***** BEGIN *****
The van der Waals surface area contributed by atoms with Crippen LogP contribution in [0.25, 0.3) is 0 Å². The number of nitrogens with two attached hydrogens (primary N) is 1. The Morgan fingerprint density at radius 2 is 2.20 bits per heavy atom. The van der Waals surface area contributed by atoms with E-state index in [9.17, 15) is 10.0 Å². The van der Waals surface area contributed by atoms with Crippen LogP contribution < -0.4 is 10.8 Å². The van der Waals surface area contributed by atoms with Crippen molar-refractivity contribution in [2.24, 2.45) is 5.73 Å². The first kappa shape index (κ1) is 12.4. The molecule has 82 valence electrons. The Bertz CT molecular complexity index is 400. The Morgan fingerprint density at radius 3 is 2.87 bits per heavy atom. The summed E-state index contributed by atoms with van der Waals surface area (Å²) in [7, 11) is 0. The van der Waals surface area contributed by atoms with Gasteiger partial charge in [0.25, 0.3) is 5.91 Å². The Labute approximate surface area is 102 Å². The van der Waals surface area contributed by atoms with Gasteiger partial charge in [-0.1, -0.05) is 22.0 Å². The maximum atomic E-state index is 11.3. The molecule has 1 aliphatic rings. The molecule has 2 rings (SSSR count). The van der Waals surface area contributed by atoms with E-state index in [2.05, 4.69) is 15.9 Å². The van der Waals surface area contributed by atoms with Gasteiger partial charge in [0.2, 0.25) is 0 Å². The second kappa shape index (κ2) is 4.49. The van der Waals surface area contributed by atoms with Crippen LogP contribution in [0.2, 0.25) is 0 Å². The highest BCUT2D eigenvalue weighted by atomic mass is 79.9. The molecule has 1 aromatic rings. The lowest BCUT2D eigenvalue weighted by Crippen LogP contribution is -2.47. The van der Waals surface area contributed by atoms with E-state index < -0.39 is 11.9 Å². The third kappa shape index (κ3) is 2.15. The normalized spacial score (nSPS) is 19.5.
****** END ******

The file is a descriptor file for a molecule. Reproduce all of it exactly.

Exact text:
The van der Waals surface area contributed by atoms with Crippen LogP contribution in [0.25, 0.3) is 0 Å². The number of nitrogens with two attached hydrogens (primary N) is 1. The Morgan fingerprint density at radius 2 is 2.20 bits per heavy atom. The van der Waals surface area contributed by atoms with E-state index in [9.17, 15) is 10.0 Å². The van der Waals surface area contributed by atoms with Crippen LogP contribution < -0.4 is 10.8 Å². The van der Waals surface area contributed by atoms with Crippen molar-refractivity contribution in [2.24, 2.45) is 5.73 Å². The first kappa shape index (κ1) is 12.4. The molecule has 82 valence electrons. The Bertz CT molecular complexity index is 400. The Morgan fingerprint density at radius 3 is 2.87 bits per heavy atom. The summed E-state index contributed by atoms with van der Waals surface area (Å²) in [7, 11) is 0. The van der Waals surface area contributed by atoms with Gasteiger partial charge in [0.25, 0.3) is 5.91 Å². The Labute approximate surface area is 102 Å². The van der Waals surface area contributed by atoms with Gasteiger partial charge in [-0.1, -0.05) is 22.0 Å². The maximum atomic E-state index is 11.3. The molecule has 1 aliphatic rings. The molecule has 2 rings (SSSR count). The van der Waals surface area contributed by atoms with E-state index in [2.05, 4.69) is 15.9 Å². The van der Waals surface area contributed by atoms with Gasteiger partial charge in [0.2, 0.25) is 0 Å². The second kappa shape index (κ2) is 4.49. The van der Waals surface area contributed by atoms with Crippen LogP contribution in [0.2, 0.25) is 0 Å². The highest BCUT2D eigenvalue weighted by atomic mass is 79.9. The molecule has 1 aromatic rings. The lowest BCUT2D eigenvalue weighted by Crippen LogP contribution is -2.47. The van der Waals surface area contributed by atoms with E-state index < -0.39 is 11.9 Å². The third kappa shape index (κ3) is 2.15. The normalized spacial score (nSPS) is 19.5.